As the monthlong Stop Hate for Profit campaign calling on advertisers to boycott Facebook comes to an end today, many brands are still deciding whether to return their ad spend to the social network’s platforms.
Some major brands that made a show of withdrawing their digital ad spends, including Chipotle, are extending their commitment to forgo advertising on Facebook and Instagram. Others, such as The North Face, are slowly returning to the platforms.
The actions Facebook has taken to meet brands’ demands to clean up hate speech and misinformation have left many cautiously optimistic, said Joshua Lowcock, chief digital officer for UM and global brand safety officer for Mediabrands.
“There’s definitely been a different level of engagement on these key issues and a different level of public engagement,” Lowcock said. “The thing about all of this is that it’s important for advertisers to have a diversified media investment.”
Outdoor recreation company The North Face—the first major brand to join Stop Hate for Profit on June 25—plans to resume its Facebook and Instagram ad spends in August, referencing “constructive conversations with Facebook.”
“We are encouraged by the initial progress, and recognize that change doesn’t happen overnight,” the brand said in a statement.
Additional brands under VF Corporation, parent company of The North Face as well as Vans, JanSport, Dickies and Timberland, will “continually evaluate [Facebook’s] progress and determine on an ongoing basis if they are a partner and platform that upholds our values.”
Some companies opted for an even broader, blanket ban on advertising on social media in July. Coca-Cola will return to advertising on YouTube and LinkedIn tomorrow, but refrain from advertising on Facebook, Twitter and Instagram. In a statement today, Coca-Cola committed to a new internal policy against hateful activities, adding assessment of platforms and continued conversations with stakeholders.
“While we’ve made progress, our journey is not complete. At this time, as we continue to assess each platform, we can confirm that our reentry to social media will be a phased approach by channel,” the beverage company said.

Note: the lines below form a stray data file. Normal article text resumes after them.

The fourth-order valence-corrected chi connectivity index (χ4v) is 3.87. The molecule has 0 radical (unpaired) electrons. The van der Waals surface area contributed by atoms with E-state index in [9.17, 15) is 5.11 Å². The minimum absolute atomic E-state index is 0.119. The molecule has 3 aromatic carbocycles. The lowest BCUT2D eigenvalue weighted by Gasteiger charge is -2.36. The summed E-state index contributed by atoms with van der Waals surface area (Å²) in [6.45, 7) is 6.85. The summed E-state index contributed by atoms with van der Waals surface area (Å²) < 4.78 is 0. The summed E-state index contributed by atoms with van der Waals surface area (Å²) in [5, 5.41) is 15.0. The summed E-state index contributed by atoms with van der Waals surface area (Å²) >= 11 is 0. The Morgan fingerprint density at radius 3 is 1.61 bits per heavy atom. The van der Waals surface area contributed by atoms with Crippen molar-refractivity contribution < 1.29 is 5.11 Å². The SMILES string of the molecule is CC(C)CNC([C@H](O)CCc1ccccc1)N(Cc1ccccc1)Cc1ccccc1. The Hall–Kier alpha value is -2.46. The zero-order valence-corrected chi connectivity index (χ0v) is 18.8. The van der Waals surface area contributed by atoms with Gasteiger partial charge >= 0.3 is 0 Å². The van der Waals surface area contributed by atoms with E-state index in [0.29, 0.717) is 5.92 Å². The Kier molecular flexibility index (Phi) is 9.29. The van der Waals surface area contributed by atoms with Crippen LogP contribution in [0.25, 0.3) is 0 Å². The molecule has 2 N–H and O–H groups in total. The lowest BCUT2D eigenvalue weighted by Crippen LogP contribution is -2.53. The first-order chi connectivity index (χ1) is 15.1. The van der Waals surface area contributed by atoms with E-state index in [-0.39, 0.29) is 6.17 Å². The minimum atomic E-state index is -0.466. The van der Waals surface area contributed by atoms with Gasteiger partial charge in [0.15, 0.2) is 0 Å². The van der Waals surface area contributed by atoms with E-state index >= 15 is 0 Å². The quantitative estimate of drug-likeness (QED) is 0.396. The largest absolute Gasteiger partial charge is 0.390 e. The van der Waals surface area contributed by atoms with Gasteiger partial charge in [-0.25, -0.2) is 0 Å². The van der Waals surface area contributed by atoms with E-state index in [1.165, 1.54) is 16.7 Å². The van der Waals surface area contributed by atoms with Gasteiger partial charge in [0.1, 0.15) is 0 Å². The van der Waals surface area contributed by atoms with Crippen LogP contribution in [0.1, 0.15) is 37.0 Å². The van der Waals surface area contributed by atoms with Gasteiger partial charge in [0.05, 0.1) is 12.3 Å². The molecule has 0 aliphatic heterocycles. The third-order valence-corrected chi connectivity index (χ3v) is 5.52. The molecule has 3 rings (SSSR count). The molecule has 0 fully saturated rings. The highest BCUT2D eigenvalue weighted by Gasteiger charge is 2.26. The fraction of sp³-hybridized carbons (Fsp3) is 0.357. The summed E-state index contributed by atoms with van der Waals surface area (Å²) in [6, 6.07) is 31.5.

Liberal advocacy groups started calling for a boycott in June, after which civil rights groups including the NAACP and the Anti-Defamation League organized the formal effort to encourage Facebook to clean up hateful activity.
The groups had growing concerns over Facebook’s policies, particularly after the platform declined to remove a post by President Donald Trump that said “when the looting starts, the shooting starts” in response to Black Lives Matter protests.
The Stop Hate for Profit campaign attracted dozens of prominent brands that pledged to cease Facebook and Instagram ad spending in July. Some brands, such as Unilever, expanded their boycott to include Twitter and have pulled their spending through the end of 2020.
As the boycott continued, companies wondered when to return to the platform and questioned Facebook’s commitment to change. Under growing pressure, the platform agreed to undergo a brand safety audit from the Media Rating Council. In a call with investors Thursday, Facebook acknowledged that the boycott could affect earnings next quarter.
Facebook has previously pointed to the billions of dollars it has spent to keep hate off its platform, noting a ban of 250 white supremacist organizations, consistent transparency reports on content moderation and initiatives to boost voter turnout. The platform also outlined steps it’s taking after the findings of a civil rights audit were released this month.
“I am deeply grateful to the marketing industry and my peers for recognizing that racism is a shared problem that demands a shared response,” said Carolyn Everson, Facebook’s vice president of global marketing solutions, in a lengthy public post on Thursday, noting its commitment to working with the Global Alliance for Responsible Media. The company also outlined additional steps it would take, per the boycott’s recommendations.
Ice cream brand Ben & Jerry’s will continue its moratorium on product advertising through the end of 2020. Instead, the company will run ads for its activism campaigns, which focus on the 2020 election, racial justice and voting rights.
“This election is just too important,” a Ben & Jerry’s spokesperson said. “This work is too important to ‘unilaterally disarm’ across these platforms that remain powerful channels to engage citizens on these critically important issues.”
Sara Jerde contributed to this report.